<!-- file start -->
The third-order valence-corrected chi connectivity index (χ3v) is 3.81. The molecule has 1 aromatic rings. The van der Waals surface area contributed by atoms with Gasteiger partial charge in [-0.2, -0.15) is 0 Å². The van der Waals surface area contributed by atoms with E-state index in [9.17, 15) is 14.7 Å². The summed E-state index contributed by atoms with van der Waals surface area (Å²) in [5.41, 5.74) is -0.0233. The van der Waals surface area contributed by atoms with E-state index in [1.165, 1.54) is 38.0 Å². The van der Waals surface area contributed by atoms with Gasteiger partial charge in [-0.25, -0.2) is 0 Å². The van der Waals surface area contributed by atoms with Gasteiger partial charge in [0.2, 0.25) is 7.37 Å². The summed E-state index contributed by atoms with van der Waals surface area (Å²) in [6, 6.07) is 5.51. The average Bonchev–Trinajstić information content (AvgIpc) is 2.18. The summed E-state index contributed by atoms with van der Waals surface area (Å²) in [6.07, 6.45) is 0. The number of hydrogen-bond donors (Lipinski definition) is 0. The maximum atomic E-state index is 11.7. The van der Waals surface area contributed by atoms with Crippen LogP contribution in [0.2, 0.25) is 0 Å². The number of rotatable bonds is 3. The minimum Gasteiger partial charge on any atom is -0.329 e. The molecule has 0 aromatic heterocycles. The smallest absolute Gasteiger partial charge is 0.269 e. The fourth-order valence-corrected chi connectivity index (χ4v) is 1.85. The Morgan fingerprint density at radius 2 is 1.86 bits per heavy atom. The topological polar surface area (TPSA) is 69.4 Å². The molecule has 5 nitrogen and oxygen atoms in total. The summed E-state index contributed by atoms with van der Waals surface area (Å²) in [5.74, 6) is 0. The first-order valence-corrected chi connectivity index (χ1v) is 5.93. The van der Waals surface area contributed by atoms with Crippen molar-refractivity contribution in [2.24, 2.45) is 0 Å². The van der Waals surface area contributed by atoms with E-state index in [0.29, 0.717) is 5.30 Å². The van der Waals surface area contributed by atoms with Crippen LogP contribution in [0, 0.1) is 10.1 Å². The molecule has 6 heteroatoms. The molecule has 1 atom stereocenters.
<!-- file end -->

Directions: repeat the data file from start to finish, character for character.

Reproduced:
The third-order valence-corrected chi connectivity index (χ3v) is 3.81. The molecule has 1 aromatic rings. The van der Waals surface area contributed by atoms with Gasteiger partial charge in [-0.2, -0.15) is 0 Å². The van der Waals surface area contributed by atoms with E-state index in [9.17, 15) is 14.7 Å². The summed E-state index contributed by atoms with van der Waals surface area (Å²) in [5.41, 5.74) is -0.0233. The van der Waals surface area contributed by atoms with E-state index in [1.165, 1.54) is 38.0 Å². The van der Waals surface area contributed by atoms with Gasteiger partial charge in [-0.25, -0.2) is 0 Å². The van der Waals surface area contributed by atoms with Gasteiger partial charge in [0.2, 0.25) is 7.37 Å². The summed E-state index contributed by atoms with van der Waals surface area (Å²) in [6, 6.07) is 5.51. The average Bonchev–Trinajstić information content (AvgIpc) is 2.18. The summed E-state index contributed by atoms with van der Waals surface area (Å²) in [6.07, 6.45) is 0. The number of hydrogen-bond donors (Lipinski definition) is 0. The maximum atomic E-state index is 11.7. The van der Waals surface area contributed by atoms with Crippen LogP contribution in [0.2, 0.25) is 0 Å². The number of rotatable bonds is 3. The minimum Gasteiger partial charge on any atom is -0.329 e. The molecule has 0 aromatic heterocycles. The smallest absolute Gasteiger partial charge is 0.269 e. The fourth-order valence-corrected chi connectivity index (χ4v) is 1.85. The Morgan fingerprint density at radius 2 is 1.86 bits per heavy atom. The topological polar surface area (TPSA) is 69.4 Å². The molecule has 5 nitrogen and oxygen atoms in total. The summed E-state index contributed by atoms with van der Waals surface area (Å²) in [5.74, 6) is 0. The first-order valence-corrected chi connectivity index (χ1v) is 5.93. The van der Waals surface area contributed by atoms with Crippen molar-refractivity contribution in [2.24, 2.45) is 0 Å². The van der Waals surface area contributed by atoms with E-state index in [0.29, 0.717) is 5.30 Å². The van der Waals surface area contributed by atoms with Crippen LogP contribution in [0, 0.1) is 10.1 Å². The molecule has 6 heteroatoms. The molecule has 1 atom stereocenters.